The current status of Badr Martyrs Cemetery

Mohammad Ali Najafi, who visited the city of Badr between 1354-1357 SH (1975-1979), writes about the graves of the martyrs of Badr: 'During a period of pilgrimage and research in this area, I observed that the graves of the martyrs are situated among the general cemetery of Badr. Similar to all cemeteries in Saudi Arabia, they are flat, nameless, and unmarked. Only a short wall covered with white cement, fenced with iron rods, separates these graves from other tombs, giving them distinction.[13] The images available today of the cemetery of the martyrs of Badr depict a large graveyard surrounded by a white wall, with the graves marked by specific stones.[14]



  1. Wāqidī, Al-Maghāzī, vol. 1, p. 384; Najafī, Madīna shināsī, vol. 2, p. 28.
  2. Ibn Saʿd, Al-Ṭabaqāt al-kubrā, vol. 2, p. 12; Wāqidī, Al-Maghāzī, vol. 1, p. 145-152.
  3. Zāhidī Muqaddam, Qazwi-yi badr, shuhadā wa mazārāt-i ān, p. 91.
  4. Zāhidī Muqaddam, Qazwi-yi badr, shuhadā wa mazārāt-i ān, p. 17.
  5. Zāhidī Muqaddam, Qazwi-yi badr, shuhadā wa mazārāt-i ān, p. 110.
  6. Wāqidī, Al-Maghāzī, vol. 1, p. 147.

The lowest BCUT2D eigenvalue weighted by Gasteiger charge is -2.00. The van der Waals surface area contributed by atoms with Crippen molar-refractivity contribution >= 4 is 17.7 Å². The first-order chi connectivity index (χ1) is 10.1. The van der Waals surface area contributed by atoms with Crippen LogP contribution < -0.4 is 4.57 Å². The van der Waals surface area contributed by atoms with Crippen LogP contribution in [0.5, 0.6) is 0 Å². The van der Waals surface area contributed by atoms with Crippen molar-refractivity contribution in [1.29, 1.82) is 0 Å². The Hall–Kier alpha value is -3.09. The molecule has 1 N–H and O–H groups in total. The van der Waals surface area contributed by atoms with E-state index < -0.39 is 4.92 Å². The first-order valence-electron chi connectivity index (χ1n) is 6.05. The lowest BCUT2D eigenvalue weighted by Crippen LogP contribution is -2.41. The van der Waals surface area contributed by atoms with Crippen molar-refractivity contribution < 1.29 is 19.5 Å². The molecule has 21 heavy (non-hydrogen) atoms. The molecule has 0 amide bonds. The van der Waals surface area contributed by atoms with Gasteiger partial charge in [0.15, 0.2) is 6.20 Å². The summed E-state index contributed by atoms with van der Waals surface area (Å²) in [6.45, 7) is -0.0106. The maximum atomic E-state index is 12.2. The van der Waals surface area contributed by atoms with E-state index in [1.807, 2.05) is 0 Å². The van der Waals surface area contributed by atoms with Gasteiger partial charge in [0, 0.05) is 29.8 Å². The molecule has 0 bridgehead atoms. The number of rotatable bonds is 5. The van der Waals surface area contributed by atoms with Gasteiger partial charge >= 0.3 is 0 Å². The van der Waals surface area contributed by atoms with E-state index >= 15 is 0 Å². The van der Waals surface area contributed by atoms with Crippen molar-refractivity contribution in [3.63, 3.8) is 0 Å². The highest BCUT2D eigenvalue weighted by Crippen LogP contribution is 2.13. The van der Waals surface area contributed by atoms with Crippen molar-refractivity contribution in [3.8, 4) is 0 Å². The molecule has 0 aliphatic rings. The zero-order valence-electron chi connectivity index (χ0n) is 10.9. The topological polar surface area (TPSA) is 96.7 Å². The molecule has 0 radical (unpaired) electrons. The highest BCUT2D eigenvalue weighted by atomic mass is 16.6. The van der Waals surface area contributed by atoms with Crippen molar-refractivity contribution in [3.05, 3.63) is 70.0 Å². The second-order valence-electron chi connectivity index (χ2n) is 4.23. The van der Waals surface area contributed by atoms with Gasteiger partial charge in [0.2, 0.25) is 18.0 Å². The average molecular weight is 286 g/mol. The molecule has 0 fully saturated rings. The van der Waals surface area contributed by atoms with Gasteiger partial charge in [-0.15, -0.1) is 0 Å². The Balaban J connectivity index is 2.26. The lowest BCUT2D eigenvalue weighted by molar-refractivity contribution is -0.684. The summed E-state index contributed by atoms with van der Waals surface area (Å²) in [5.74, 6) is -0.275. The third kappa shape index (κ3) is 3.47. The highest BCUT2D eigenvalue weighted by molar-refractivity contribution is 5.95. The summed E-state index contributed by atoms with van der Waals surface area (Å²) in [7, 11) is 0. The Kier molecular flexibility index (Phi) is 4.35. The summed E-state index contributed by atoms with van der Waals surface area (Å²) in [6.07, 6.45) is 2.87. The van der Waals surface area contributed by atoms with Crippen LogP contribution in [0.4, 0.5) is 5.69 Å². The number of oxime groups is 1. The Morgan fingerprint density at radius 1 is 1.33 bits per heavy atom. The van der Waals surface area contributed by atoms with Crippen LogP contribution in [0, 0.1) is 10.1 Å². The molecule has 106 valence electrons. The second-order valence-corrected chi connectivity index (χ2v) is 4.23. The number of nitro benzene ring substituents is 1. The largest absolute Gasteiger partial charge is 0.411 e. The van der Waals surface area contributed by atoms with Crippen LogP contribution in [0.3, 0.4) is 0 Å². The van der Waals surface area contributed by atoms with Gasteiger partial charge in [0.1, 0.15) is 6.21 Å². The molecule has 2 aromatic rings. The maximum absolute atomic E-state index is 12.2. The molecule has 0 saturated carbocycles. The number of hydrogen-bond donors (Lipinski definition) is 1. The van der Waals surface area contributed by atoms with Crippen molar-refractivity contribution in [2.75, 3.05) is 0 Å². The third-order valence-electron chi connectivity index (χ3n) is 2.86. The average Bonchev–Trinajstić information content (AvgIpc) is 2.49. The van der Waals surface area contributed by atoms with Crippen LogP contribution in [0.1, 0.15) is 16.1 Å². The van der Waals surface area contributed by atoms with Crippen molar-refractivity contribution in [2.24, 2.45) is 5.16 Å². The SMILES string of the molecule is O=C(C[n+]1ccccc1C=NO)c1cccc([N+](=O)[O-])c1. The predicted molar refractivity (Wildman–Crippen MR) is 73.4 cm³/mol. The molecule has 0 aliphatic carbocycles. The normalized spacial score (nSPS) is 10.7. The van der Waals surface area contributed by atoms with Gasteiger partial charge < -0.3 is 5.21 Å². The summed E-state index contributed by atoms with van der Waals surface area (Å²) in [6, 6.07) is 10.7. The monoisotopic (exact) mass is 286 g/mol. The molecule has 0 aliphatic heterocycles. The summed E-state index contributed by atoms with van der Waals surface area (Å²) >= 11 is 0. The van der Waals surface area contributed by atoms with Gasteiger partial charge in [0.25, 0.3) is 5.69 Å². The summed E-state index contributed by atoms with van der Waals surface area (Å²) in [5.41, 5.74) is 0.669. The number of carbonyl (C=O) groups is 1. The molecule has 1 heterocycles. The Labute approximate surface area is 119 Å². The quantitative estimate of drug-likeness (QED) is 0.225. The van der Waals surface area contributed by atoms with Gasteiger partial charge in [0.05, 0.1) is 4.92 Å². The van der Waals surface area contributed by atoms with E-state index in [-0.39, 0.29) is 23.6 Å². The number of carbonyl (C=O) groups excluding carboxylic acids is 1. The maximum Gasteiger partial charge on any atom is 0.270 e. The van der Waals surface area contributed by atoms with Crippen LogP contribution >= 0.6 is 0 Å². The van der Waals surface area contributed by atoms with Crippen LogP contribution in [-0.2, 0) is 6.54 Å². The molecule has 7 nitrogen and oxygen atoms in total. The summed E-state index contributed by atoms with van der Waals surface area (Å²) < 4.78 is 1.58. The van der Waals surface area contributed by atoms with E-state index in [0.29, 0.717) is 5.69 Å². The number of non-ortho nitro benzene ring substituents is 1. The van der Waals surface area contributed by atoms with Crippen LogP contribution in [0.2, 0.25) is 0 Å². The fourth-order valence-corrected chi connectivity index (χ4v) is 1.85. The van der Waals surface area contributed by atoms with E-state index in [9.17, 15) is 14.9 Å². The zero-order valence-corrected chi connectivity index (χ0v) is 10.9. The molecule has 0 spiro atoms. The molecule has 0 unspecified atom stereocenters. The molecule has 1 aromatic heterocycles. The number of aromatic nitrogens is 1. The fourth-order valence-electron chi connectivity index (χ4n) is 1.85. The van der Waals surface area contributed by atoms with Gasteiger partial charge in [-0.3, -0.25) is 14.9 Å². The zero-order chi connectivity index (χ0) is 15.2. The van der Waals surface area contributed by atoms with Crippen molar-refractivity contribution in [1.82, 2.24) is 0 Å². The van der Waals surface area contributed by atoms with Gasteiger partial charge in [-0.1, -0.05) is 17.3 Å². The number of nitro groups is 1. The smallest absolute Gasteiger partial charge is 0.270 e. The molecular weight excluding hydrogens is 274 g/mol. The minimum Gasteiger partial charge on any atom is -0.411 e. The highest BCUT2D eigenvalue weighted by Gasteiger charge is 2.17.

7. Bayhaqī, Dalāʾil al-nubuwwa wa maʿrifat aḥwāl ṣāḥib al-sharīʿa, vol. 3, p. 125.
  8. Ibn Jubayr, Riḥla Ibn Jubayr, p. 148.
  9. ʿAbdarī, Riḥla al- ʿAbdarī, p. 346-347.
  10. Sharifi Fasi's travelogue, p. 354
  11. Warthīlānī, Al-Riḥla al- Warthīlānīyya, vol. 1, p. 419.
  12. Burckhardt, Tarḥāl fī al-jazīra al-ʿarabīyya, vol. 2, p. 193-195; Hājib al-Dawla, Safarnāma Hāj ʿAlīkhān Iʿtimād al-salṭana, p. 97.
  13. Najafī, Madīna shināsī, vol. 2, p. 172.
  14. Images of Badr Martyrs graveyard


  • ʿAbdarī, Muḥammad b. Muḥammad. Riḥla al- ʿAbdarī. Damascus: Dār al- Saʿd al-Din, 1426 AH.
  • Bayhaqī, Aḥmad b. al-Ḥusayn al-. Dalāʾil al-nubuwwa wa maʿrifat aḥwāl ṣāḥib al-sharīʿa. Edited by ʿAbd al-Muʿṭī al-Qalʿajī. Beirut: Dār al-Kutub al-ʿIlmīyya, 1405 AH.
  • Burckhardt, John Lewis. Tarḥāl fī al-jazīra al-ʿarabīyya (Travels in Arabia). Cairo: Al-Markaz al-Raqūmī li-l-Tarjuma, 2007.
  • Hājib al-Dawla, ʿAlī b. Ḥusayn. Safarnāma Hāj ʿAlīkhān Iʿtimād al-salṭana. . Tehran: Mashʿar, 1379 sh.
  • Ibn Jubayr, Muḥammad b. Aḥmad. Riḥla Ibn Jubayr. Beirut: Dār al-Maktaba al-Hilāl, 1986.
  • Ibn Saʿd, Muḥammad b. Manīʿ al-Ḥāshimī al-Baṣrī. Al-Ṭabaqāt al-kubrā. Edited by Muḥammad ʿAbd al-Qādir ʿAṭā. Beirut: Dar al-Kutub al-ʿIlmiyya,1410AH-1990.
  • Najafī, Sayyid Muḥammad Bāqir. Madīna shināsī. Tehran: Mashʿar, 1387 sh.
  • Wāqidī, Muḥammad b. ʿUmar al-. Al-Maghāzī. Edited by Marsden Jones. Beirut: Muʾassisa al-Aʿlām, 1409 AH.
  • Warthīlānī, Ḥusayn b. Muḥammad. Al-Riḥla al- Warthīlānīyya. Cairo: Maktabat al-Thaqāfa, 1429 AH.
  • Zāhidī Muqaddam, Muḥammad. Qazwi-yi badr, shuhadā wa mazārāt-i ān. Tehran: Hajj and Pilgrimage Research Institute, 1401 sh.